Feature Request: Alternative divisi appearance

Hi Dorico team,
The Divisi feature is absolutely fantastic and probably the main reason why I am switching from Sibelius to Dorico. However, I think there are a lot of things that you could improve.

  1. I would love to have an option to make my divisi sections look like this example from the Elaine Gould’s book:
    IMG_9529|666x500

Though probably I’d prefer brackets instead of braces here

  1. Whenever there is a divisi change, instrument names above the staves appears immediately even if there are rests in some of the divisi parts. It would be much nicer to have these labels above the first notes of the parts.

I know most likely I can do most of this manually, but Dorico is about doing things automatically, right?

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Thanks for your feedback, Prokhor, and welcome to the forum. You are not the first person to suggest allowing divisi staves to start and stop mid-system in page view and this is something that we may well implement in a future version of the software, though I can’t say exactly when this will be.

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My layman’s guess is that this would occur along with or sometime after cutaway scores have been implemented, since the routines would seem to be related.

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Thank you for your reply! There’s one more thing that I noticed when I started working with parts. If I have unison restored mid-system, the “unis.” marks appear right there above every stave with duplicated music. I think it would be better to have it on the next system, where there’s only one staff… This is my first large project in Dorico, so I apologize if I missed something.
…just found a “bug” with divisi. I have 2 soloists and “gli altri”. Then I restore divisi, but the music I have entered in the section staff (“gli altri”) disappears, because the upper staff is actually a solo staff:
Screen Shot 2021-03-24 at 4.01.18 AM

The unison placement might be better moved to the next system in the score, but it would look funny in the parts. Perhaps one day Dorico can resolve what now is a compromise, but for now, if one had to choose one placement or the other–score or parts–putting the unison where the instruments actually return to unison, even if they retain multiple staves till the next system, seems the more reasonable course.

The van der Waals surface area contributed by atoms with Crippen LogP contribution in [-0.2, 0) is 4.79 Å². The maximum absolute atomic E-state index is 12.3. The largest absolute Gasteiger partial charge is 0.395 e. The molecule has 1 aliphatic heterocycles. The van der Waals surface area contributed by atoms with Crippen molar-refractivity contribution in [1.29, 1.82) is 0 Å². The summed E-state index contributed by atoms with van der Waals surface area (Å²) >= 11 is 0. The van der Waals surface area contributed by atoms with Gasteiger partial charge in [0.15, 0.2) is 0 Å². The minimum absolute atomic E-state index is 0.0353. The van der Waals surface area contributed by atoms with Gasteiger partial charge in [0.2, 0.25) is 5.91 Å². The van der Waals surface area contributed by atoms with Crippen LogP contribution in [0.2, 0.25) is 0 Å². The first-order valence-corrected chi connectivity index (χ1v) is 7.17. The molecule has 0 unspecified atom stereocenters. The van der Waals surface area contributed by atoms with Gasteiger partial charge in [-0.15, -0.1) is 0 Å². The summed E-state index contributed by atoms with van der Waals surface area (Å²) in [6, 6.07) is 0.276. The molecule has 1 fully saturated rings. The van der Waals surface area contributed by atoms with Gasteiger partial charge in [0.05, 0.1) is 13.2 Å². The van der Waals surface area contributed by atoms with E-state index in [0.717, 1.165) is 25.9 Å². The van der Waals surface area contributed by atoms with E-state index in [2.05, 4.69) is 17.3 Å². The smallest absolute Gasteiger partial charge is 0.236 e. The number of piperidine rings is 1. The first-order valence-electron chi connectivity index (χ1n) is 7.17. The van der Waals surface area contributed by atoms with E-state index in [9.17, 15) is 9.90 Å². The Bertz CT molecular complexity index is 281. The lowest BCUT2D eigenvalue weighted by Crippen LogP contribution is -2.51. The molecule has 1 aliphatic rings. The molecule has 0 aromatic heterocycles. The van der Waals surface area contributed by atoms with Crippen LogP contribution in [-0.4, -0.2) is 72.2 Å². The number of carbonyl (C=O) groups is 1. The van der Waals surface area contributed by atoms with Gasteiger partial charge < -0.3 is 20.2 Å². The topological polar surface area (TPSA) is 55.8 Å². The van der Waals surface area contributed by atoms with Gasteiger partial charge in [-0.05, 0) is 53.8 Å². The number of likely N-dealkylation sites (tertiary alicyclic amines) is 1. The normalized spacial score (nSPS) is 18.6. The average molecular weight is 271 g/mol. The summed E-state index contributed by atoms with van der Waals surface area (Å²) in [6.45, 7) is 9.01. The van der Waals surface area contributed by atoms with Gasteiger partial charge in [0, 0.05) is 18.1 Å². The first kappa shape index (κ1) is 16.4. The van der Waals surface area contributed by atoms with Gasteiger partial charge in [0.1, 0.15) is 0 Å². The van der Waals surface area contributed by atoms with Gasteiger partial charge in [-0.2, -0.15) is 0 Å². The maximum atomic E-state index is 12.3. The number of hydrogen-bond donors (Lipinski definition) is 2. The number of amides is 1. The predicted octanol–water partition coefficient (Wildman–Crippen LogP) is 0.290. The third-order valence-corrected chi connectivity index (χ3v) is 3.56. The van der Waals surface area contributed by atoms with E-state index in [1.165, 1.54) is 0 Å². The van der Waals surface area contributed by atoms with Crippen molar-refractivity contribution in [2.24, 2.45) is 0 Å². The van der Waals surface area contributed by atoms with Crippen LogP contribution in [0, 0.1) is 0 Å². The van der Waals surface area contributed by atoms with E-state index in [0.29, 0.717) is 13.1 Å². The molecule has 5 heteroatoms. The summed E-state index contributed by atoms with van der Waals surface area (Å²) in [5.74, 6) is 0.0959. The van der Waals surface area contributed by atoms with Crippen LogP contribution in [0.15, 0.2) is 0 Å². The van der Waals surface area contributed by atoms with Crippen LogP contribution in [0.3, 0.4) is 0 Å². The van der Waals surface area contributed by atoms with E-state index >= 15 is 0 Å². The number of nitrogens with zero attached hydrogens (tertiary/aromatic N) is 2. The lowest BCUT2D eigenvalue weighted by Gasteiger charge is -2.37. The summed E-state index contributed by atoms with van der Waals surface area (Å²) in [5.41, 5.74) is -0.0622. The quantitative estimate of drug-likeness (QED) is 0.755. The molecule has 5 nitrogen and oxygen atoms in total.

The divisi change label that shows either e.g. 1 / 2 or “unis” appears at the position of the divisi change. If you want that to appear elsewhere, either input another divisi change there or move the first one.

The duplicated music is a unison range. Only one divisi change can take effect within each system, so Dorico automatically shows unison music on all staves either before/after a divisi change that occurs mid-system.

Your screenshot shows a “unis” signpost, which indicates that you restored unison - that applies to all staves in the divisi change, not just e.g. 2 divisions when there are 3 overall. Make sure you’re adding a divisi change, not restoring unison.

Hi Lillie, thanks for answer!

I can do that, the problem is that I’ll need to create separate labels for parts and score, but I think that having more control of the automatic appearance of these labels would make life easier. The whole point of having divisi function in Dorico (as I think of it) is that software will do things automatically.

Not sure if I was clear… What I mean is that in my view it makes much more sense if “restoring unison” continues the upper group staff, not solo.
Example:
unis

Very convincing mockup! For a moment I thought I’d missed the update where this had become possible, as I’ve been arguing for this pretty much since the divisi functionality was introduced in the first place. Sadly, the way it currently works seems to be unlikely to change.